“A time-lapse of Planet Earth, created from images produced by the geostationary Electro-L Weather Satellite. The images were obtained beginning on May 14th, and end on May 20th. The images are the largest whole disk images of our planet, each image is 121 megapixels, and the resolution is 1 kilometer per pixel. They are taken every half hour, and have been interpolated (smoothed) to create this video. The images are taken in four different wavelengths of light, three visible, and one infrared. The infrared light is reflected by forests and vegetation, which appear orange in these images.”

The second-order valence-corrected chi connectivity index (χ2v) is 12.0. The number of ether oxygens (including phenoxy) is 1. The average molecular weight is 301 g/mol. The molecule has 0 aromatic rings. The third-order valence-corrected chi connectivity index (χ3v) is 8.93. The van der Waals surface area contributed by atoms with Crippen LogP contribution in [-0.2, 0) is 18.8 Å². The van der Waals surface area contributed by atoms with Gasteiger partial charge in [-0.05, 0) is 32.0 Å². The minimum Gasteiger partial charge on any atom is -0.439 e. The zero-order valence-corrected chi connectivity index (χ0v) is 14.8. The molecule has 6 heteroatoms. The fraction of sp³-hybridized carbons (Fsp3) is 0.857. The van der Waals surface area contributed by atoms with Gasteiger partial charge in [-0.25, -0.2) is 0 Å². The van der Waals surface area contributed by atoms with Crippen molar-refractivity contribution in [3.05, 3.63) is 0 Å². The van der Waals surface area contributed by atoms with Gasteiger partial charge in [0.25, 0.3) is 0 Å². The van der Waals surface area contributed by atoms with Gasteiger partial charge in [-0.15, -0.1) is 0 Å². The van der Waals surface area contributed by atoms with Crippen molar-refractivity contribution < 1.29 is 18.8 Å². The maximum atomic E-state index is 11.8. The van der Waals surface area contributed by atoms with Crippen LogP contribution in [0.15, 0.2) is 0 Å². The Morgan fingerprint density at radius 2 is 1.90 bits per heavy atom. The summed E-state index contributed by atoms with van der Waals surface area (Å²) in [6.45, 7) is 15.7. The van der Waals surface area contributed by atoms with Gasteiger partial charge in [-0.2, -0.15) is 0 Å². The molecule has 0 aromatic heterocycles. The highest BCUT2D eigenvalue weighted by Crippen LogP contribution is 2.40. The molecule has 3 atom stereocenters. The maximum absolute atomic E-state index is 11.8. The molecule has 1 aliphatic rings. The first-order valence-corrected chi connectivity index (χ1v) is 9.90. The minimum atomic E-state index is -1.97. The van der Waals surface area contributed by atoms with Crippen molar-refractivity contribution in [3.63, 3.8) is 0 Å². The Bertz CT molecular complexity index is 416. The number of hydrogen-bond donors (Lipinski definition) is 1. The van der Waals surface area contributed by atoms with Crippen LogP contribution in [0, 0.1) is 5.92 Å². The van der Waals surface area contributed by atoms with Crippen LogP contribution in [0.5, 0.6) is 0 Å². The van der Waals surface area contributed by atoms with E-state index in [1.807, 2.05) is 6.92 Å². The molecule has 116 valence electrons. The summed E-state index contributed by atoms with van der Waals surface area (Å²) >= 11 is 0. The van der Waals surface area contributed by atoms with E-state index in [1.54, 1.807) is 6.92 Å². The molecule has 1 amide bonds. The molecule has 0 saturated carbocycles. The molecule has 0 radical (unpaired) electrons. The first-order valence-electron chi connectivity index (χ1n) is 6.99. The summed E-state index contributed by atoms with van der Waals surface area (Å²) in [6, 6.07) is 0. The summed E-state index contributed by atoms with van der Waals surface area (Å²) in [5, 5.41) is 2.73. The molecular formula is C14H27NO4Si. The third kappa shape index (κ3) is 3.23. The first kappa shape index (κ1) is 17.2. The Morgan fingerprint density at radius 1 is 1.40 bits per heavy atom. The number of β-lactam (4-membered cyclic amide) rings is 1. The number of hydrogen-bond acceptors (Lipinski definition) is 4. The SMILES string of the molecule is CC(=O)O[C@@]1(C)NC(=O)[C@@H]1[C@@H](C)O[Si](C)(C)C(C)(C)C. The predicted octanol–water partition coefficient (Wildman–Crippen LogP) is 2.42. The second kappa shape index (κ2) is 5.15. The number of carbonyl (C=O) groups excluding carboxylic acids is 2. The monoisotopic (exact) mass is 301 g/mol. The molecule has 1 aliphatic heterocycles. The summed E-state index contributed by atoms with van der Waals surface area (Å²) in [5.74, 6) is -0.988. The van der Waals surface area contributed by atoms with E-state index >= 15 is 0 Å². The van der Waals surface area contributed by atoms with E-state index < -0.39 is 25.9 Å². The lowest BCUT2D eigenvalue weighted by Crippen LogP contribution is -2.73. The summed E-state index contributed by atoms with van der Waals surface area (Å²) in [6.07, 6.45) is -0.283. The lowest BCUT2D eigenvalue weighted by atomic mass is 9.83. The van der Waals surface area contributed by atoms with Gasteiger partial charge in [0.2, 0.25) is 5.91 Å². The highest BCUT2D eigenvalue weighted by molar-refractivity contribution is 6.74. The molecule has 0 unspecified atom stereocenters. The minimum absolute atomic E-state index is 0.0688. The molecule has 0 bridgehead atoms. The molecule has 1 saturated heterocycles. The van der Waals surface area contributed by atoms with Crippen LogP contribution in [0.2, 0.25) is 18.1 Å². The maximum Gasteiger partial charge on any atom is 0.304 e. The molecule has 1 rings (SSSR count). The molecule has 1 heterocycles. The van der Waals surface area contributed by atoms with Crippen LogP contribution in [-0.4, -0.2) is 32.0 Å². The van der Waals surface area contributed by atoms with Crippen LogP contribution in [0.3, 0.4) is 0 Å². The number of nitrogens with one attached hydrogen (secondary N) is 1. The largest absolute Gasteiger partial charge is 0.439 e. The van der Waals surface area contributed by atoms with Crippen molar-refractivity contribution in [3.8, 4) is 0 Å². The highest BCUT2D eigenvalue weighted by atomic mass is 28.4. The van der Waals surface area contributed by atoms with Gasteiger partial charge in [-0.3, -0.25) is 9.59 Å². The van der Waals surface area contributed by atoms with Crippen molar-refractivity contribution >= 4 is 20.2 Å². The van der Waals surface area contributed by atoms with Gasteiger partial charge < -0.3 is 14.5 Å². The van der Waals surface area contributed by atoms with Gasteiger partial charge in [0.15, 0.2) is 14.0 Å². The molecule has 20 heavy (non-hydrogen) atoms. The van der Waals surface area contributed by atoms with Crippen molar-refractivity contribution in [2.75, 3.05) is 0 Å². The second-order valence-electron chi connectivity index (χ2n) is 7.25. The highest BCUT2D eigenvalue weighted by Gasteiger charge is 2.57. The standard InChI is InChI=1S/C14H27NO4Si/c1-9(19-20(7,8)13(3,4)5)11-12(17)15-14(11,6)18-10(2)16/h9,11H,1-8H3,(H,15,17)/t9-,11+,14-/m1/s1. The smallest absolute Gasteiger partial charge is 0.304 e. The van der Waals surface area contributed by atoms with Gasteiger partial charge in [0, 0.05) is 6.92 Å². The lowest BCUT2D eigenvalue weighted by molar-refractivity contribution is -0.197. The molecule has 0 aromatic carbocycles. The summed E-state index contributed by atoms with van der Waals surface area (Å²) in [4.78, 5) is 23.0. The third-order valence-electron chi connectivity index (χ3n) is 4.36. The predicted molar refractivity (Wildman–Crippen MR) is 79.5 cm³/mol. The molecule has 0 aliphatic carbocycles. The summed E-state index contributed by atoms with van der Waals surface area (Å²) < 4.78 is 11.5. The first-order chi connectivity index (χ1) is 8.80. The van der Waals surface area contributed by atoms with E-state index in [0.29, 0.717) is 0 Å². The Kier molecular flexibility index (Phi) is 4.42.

Superclusters – regions of space that are densely packed with galaxies – are the biggest structures in the Universe. But scientists have struggled to define exactly where one supercluster ends and another begins. Now, a team based in Hawaii has come up with a new technique that maps the Universe according to the flow of galaxies across space. Redrawing the boundaries of the cosmic map, they redefine our home supercluster and name it Laniakea, which means ‘immeasurable heaven’ in Hawaiian.